rs = CreateRecordset()

      combo.DataSource = rs

    End Sub

    Target VB.NET

    Public Sub SetComboDataSource(ByRef combo As ComboBox)

      Dim CreateRecordset() As Object

      Dim rs As ADODB.Recordset = CreateRecordset

      'UPGRADE_ISSUE: (2064) ComboBox property combo.DataSource was not upgraded.

      UpgradeStubs.VB_Control.setDataSource(combo, rs.Fields)

    End Sub

    Expected VB.NET

    In this particular case the Stub Generation functionality was enabled. So there are two options, implement logic in the setDataSource stub created for this case.
     
    So we define an implementation for setDataSource, which will vary according to the application's needs.
     

    Public Sub SetComboDataSource(ByRef combo As ComboBox)

      Dim rs As ADODB.Recordset = TestCreateRecordset()

      UpgradeStubs.VB_Control.setDataSource(combo, rs.Fields)

    End Sub

     

    Public Shared Sub setDataSource(ByVal instance As Control, ByVal DataSource As msdatasrc.DataSource)

      ' Include relevant implementation for application

    End Sub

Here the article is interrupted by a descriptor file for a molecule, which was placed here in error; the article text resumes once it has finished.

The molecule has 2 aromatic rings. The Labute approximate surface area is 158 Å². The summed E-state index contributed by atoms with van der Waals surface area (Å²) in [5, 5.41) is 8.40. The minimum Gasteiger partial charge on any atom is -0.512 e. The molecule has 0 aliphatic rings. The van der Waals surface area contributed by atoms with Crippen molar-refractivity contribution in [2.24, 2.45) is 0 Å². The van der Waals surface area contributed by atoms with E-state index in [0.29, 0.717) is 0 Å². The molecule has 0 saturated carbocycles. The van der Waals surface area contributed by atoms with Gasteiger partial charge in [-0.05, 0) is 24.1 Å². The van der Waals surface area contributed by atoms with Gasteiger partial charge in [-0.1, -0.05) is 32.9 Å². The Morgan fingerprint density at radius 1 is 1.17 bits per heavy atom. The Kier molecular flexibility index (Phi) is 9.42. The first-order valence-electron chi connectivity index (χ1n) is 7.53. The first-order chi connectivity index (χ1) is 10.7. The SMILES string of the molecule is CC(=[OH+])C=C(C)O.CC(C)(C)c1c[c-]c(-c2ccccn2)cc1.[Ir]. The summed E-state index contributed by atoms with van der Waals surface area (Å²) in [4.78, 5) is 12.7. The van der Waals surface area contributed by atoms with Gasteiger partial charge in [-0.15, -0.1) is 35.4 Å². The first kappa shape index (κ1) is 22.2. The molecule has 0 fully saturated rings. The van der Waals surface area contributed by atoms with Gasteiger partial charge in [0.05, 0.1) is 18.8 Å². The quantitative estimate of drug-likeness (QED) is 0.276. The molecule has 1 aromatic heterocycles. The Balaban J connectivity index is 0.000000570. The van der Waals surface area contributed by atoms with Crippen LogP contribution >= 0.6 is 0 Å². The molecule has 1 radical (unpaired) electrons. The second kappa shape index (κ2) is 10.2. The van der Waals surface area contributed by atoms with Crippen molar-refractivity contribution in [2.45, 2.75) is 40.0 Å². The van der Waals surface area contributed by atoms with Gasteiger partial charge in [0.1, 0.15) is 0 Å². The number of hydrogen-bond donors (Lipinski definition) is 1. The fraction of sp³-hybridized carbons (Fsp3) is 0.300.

Target C#

    static public void  SetComboDataSource( ComboBox combo)

    {

      ADODB.Recordset rs = TestDataSource.TestCreateRecordset();

      //UPGRADE_ISSUE: (2064) ComboBox property combo.DataSource was not upgraded.

      UpgradeStubs.VB_Control.setDataSource(combo, (msdatasrc.DataSource) rs);

    }

    Expected C#

    In this particular case the Stub Generation functionality was enabled. So there are two options, implement logic in the setDataSource stub created for this case.
     
    So we define an implementation for setDataSource, which will vary according to the application's needs.
     

    If the target framework is .Net 3.5 an Extension Method may be used instead of the generated stub to provide cleaner looking code that more closely matches the original.

     

    static public void  SetComboDataSource( ComboBox combo)

    {

      ADODB.Recordset rs = TestDataSource.TestCreateRecordset();

      UpgradeStubs.VB_Control.setDataSource(combo, (msdatasrc.DataSource) rs);

    }

     

    public static void  setDataSource( Control instance,  msdatasrc.DataSource DataSource)

    {

      // Include relevant implementation for application

    }